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Sandy Chan – Reflection

by on October 16, 2007

In class on Monday 10/15, we had class discussion on 4 video clips which had CEOs talking about their managing experiences. First of all, I enjoyed watching case studies much more than reading them. Hearing the story from a person who experienced it, along with his/her voice tone and facial expressions beat pages of descriptions.

Case 3 was about an engineer who was arrogant and rude to coworkers but at the same time had critical / hard-to-replace expertise to the company. The CEO was facing the problem of what to do with this engineer. In class, we came up with several possible solutions: (1) Send the engineer to training. (2) Isolate the engineer. (3) Videotape the behavior of the engineer and let him see how he’s been treating other coworkers. (4) Outsource parts of his job to create a fear of losing his job for him.

The CEO talked to the engineer, isolated him, and made him attend personal counseling. This approach eventually failed but bought the company 6 months to find someone to replace the engineer. Kevin mentioned that the key to this approach was the CEO talking to the engineer personally. As much as I agree, having a CEO talk to an arrogant engineer could be risky. If the CEO emphasized too much on the un-replaceable value of the engineer to the company, the engineer might get the wrong idea and become conceited. Fortunately, in this case, the engineer seemed to acknowledge his inappropriate behavior and was willing to try to cooperate. It is a shame that the case didn’t end well. The CEO didn’t go too deep into what actually happened in the 6 months. We know it didn’t work out but were there at least some improvements? If the engineer was so hard to work with, he’d probably been changing jobs quite a few times already. He should’ve appreciated this job because he got along with his manager-not all people get along with their managers! It is really sad to see things not working out when both sides are willing to compromise.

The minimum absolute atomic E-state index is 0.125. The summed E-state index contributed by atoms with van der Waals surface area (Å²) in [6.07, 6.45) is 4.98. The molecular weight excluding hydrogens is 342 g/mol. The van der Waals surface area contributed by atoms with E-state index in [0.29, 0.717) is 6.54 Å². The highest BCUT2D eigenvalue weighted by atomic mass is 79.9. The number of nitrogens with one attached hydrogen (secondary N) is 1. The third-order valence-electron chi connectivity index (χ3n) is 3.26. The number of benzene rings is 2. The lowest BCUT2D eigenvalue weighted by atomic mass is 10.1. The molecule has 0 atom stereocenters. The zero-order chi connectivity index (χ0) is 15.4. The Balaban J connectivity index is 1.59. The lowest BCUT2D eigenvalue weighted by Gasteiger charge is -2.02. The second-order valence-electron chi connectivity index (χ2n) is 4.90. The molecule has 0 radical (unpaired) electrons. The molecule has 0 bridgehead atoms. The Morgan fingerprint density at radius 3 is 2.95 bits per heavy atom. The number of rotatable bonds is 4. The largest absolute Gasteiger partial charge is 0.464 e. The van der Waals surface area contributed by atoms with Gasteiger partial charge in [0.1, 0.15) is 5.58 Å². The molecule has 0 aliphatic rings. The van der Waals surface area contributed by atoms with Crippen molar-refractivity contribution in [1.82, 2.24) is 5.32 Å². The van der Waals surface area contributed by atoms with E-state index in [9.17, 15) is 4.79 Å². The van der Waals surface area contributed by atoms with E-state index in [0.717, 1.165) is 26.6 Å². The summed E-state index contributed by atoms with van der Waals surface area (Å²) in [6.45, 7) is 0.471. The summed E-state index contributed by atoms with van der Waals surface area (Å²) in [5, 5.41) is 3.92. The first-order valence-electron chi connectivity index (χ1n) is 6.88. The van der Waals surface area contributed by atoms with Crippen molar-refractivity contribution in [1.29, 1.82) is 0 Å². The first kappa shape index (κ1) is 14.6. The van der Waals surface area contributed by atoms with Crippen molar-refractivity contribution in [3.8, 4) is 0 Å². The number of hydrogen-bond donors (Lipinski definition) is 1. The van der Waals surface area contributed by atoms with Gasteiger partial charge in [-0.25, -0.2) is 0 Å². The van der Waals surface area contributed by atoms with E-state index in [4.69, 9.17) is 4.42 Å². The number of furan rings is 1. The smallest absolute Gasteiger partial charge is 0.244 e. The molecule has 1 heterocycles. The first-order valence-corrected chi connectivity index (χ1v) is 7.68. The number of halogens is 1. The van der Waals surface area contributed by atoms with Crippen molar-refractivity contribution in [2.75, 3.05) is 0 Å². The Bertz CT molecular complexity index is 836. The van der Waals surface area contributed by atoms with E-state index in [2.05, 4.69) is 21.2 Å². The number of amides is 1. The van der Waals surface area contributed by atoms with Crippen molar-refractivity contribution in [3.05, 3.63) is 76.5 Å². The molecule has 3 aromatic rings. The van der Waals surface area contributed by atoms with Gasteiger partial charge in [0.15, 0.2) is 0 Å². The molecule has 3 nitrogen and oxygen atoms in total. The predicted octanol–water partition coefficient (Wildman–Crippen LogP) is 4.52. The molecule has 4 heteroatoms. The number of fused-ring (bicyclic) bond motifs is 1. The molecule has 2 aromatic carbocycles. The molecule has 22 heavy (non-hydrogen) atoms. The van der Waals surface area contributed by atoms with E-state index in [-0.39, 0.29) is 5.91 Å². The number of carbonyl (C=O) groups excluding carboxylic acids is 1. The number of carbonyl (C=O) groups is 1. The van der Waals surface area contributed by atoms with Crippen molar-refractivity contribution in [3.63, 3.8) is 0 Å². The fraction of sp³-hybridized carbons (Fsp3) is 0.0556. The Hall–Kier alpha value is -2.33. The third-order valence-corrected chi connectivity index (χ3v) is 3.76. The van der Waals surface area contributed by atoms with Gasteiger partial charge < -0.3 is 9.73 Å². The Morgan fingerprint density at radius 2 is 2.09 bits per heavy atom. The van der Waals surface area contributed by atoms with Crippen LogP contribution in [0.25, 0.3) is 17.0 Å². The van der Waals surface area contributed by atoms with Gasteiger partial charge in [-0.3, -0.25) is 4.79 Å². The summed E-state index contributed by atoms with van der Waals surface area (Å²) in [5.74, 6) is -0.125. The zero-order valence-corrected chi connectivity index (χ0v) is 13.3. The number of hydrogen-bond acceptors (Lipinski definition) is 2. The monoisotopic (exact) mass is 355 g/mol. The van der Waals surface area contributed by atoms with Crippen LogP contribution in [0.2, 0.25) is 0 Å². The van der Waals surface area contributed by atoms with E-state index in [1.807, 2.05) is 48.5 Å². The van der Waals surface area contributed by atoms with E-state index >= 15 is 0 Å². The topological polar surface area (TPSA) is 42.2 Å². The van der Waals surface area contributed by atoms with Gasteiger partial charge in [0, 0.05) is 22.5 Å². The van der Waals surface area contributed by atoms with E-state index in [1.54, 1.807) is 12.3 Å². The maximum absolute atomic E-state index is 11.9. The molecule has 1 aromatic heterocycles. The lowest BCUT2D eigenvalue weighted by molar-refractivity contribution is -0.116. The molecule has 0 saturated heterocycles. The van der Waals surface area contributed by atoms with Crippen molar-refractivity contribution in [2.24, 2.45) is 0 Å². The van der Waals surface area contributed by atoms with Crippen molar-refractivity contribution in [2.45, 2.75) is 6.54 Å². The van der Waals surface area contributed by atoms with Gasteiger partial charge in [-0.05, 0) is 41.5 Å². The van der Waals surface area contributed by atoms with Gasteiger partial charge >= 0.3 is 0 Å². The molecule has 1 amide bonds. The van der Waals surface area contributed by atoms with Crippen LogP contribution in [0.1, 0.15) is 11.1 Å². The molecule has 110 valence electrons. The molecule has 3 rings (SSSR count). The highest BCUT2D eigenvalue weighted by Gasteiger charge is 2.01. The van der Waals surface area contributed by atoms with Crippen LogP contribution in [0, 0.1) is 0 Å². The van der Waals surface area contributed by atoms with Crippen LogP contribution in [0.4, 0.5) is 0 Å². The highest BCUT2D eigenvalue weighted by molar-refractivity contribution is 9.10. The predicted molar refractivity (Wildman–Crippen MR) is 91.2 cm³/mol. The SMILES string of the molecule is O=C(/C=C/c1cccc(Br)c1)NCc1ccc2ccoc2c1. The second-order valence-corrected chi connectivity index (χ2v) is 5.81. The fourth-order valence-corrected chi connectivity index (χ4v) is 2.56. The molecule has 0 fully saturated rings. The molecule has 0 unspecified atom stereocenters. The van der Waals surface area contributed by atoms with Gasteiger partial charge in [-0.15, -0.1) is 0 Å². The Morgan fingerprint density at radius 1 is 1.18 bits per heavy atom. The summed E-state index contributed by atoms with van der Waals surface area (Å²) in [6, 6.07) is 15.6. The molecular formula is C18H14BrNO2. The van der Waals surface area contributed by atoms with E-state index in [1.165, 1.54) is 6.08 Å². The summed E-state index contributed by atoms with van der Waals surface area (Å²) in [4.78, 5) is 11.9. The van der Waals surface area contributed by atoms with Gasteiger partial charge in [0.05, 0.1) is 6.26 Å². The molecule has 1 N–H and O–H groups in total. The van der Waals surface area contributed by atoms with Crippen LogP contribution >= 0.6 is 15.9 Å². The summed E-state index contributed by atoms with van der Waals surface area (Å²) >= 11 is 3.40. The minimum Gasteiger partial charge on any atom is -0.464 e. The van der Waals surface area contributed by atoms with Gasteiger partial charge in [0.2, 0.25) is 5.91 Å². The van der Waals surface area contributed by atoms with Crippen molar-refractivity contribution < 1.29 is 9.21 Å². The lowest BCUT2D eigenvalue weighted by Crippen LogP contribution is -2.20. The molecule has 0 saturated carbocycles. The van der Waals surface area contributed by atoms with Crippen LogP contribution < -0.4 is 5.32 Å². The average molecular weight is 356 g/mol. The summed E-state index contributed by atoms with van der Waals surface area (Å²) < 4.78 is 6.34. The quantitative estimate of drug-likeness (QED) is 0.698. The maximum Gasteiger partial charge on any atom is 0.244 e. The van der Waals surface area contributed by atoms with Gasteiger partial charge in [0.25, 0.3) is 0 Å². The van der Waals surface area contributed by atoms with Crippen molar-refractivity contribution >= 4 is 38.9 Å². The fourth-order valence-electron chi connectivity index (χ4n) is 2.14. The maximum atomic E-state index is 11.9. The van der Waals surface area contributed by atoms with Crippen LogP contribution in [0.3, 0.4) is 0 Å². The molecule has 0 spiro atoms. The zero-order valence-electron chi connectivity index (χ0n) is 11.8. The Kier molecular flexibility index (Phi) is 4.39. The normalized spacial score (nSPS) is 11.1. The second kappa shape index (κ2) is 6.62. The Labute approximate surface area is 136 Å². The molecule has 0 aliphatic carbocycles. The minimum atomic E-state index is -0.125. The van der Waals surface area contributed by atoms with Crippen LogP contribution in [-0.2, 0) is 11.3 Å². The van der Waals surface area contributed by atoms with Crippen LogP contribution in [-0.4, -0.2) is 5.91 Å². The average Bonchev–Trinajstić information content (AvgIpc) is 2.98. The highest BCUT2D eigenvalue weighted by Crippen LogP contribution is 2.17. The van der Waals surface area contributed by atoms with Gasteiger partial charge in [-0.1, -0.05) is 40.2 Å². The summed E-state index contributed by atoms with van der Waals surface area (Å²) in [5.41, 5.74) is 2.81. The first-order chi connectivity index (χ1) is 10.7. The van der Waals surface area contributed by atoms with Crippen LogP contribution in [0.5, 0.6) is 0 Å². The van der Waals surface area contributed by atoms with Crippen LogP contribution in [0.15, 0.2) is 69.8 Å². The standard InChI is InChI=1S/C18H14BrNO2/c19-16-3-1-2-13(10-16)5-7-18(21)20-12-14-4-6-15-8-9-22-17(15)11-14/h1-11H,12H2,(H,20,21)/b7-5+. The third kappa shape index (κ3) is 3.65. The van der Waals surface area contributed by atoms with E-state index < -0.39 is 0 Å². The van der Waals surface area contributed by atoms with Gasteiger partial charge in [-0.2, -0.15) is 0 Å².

I very much agreed with the CEO’s talk at the end of the video. He mentioned how a person’s working attitude can amplify and affect other employees. This is true and applies to teams, organizations, or anywhere that has two people or above. This is why company morale is also important. People have personal/working issues they need to deal with, the last thing they need is a negative person to let them feel low.

Case 4 was about an architectural design company facing some cultural diversity issues in Japan. The CEO suggested three possible solutions: (1) Remove the PM, and replace the women in the team. (2) Try to convince the Japanese that the team-men and women- is the topnotch in its field. (3)Resign the project.

If I were the CEO, I would choose option 1.5 – a combination of (1) and (2). As a woman, I am sorry that I chose (1) but at the same time, coming from an Asian country and knowing the work culture, I know it is hard for business men to trust the ability of women. Luckily, this imbalance situation has reformed, although not completely, in recent years. Since this is the first project with the Japanese customer, I don’t want to push them into to changing their values in a short time. Changes like this need to take time, and could only happen gradually. By choosing 1.5, I would regroup the team, without replacing anyone, so that the men do more of the presentation and talking, making them seemed to be more in charged. At the same time, I would talk to the women employees and let them understand the situation and reason behind the change. Keeping the women employee low but not leaving them out on recognitions when the group has good performance. In fact, I’d try to give more credits to the women so the Japanese can realize the women are as outstanding as the male. After gaining the trust of the Japanese customer on women, I would try to let the women participate in (future) projects as much as they want. And hopefully, the Japanese would feel comfortable working with women as well.

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